Plans to reorganise the health service in York and create closer links with social care are underway.
City health leaders say the move will not change how patients get healthcare – but will enable health and social care services to work together better, as well as tailoring services to the needs of the area.
In York that could mean more focus on health problems faced by the local population, such as tackling the higher levels of alcohol-related illnesses recorded in the city compared to other parts of the country.
Government proposals outline plans to create 42 new bodies called integrated care systems (ICS) by April 2022. Clinical commissioning groups (CCGs) will be disestablished.
The region’s ICS will cover North Yorkshire, Hull, East Riding of Yorkshire, North Lincolnshire and North East Lincolnshire.
York is planning to establish a new York Health and Social Care Alliance to work under the ICS.
Phil Mettam, from Vale of York Clinical Commissioning Group (CCG), said York’s hospital trust, CCG and mental health services delivered by Tees, Esk and Wear Valley NHS Trust, all cover large and different geographies.
He said the new alliance will mean health and social care decisions focus only on York’s population.
Money for health services currently goes to the CCG from HM Treasury. Under the new plans the cash will go to the ICS and be sent on to the local alliance.
It is not yet known how big the budgets will be and how they would be allocated across the large ICS region.
‘New era of collaboration’
In preparation for the change York is setting up its health and social care alliance early, with members to include hospital trusts, the CCG, the council, Nimbuscare which provides GP services, St Leonard’s Hospice, York Schools and Academies Board and primary care network representatives.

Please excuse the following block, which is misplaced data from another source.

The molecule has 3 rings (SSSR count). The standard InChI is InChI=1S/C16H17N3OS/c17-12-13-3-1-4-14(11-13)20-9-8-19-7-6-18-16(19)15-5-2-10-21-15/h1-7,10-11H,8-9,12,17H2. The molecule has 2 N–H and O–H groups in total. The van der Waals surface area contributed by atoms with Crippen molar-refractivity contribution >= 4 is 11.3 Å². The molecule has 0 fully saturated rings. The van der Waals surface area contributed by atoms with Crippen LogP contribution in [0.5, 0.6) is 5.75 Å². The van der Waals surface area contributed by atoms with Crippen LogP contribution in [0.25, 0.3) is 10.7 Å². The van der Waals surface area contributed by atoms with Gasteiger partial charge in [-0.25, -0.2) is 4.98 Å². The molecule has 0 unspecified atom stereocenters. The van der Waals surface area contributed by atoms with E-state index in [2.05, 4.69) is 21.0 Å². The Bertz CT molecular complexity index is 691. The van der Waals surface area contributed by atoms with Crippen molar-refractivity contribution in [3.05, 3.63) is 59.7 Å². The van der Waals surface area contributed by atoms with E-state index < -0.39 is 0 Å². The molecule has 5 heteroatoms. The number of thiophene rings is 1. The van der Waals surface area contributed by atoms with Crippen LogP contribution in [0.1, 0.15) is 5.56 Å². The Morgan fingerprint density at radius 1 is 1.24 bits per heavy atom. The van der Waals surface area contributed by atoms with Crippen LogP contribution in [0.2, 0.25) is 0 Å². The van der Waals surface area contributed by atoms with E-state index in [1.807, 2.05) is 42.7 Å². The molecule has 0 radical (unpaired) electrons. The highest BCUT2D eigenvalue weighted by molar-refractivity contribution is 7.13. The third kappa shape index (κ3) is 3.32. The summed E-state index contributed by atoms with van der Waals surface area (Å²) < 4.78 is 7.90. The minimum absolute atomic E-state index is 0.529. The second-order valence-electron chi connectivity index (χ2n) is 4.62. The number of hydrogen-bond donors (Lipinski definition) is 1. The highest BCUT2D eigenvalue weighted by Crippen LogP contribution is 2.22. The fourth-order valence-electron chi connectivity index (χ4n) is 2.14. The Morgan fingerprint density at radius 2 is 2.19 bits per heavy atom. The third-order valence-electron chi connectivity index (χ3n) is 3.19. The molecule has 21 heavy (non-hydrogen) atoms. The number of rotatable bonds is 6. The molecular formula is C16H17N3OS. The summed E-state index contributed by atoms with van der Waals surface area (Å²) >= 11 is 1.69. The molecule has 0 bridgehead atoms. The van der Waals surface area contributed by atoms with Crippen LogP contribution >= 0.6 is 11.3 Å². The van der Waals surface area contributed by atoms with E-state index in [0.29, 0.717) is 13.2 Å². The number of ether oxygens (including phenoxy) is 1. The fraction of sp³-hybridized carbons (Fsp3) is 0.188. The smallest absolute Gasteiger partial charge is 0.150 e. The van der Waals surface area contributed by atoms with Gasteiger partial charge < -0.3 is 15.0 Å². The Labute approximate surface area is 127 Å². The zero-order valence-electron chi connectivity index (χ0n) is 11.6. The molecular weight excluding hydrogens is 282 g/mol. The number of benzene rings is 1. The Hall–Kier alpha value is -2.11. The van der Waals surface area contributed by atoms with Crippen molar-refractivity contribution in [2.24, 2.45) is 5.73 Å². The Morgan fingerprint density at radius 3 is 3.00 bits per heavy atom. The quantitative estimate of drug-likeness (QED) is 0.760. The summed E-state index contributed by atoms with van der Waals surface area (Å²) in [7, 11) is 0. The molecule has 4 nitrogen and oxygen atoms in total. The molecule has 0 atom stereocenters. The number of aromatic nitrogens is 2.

Mr Mettam said there will be a new “duty to collaborate” between the NHS, council, voluntary sector and private sector, on behalf of residents.
He said: “It creates the opportunity for us, that we’ve not had for a generation in York, to join up health and care, that is bespoke to the needs of individual communities and families.”
“From April 2022 the way that the NHS allocates its financial resources will change
“The important message for residents of the city is over the last five to ten years the NHS has not been configured in a way where it’s been able to focus on just the city. What we’re trying to create is something that is just about health and care just for that population.
“We are trying to think about what that means for us in York
“Currently the money flows into the Vale of York CCG. But as part of the Government white paper CCGs will be disestablished.”
Prof Mike Holmes, of Nimbuscare, said the pandemic has enabled teams to work more closely, including holding joint public health briefings for residents and managing the city’s vaccination programme.
He said: “It’s a new era of collaboration.”
Council leader Keith Aspden said the change is an opportunity to “ultimately focus on the city’s health priorities”.
He said: “Whilst this might not be ideal timing, the Government has pushed the button on these reforms and we are working to that timeframe. There is a real and clear opportunity here to lock in some of the positive working seen throughout the last 12 months across health and social care.”
The health and social care alliance will be discussed at a council meeting on Thursday.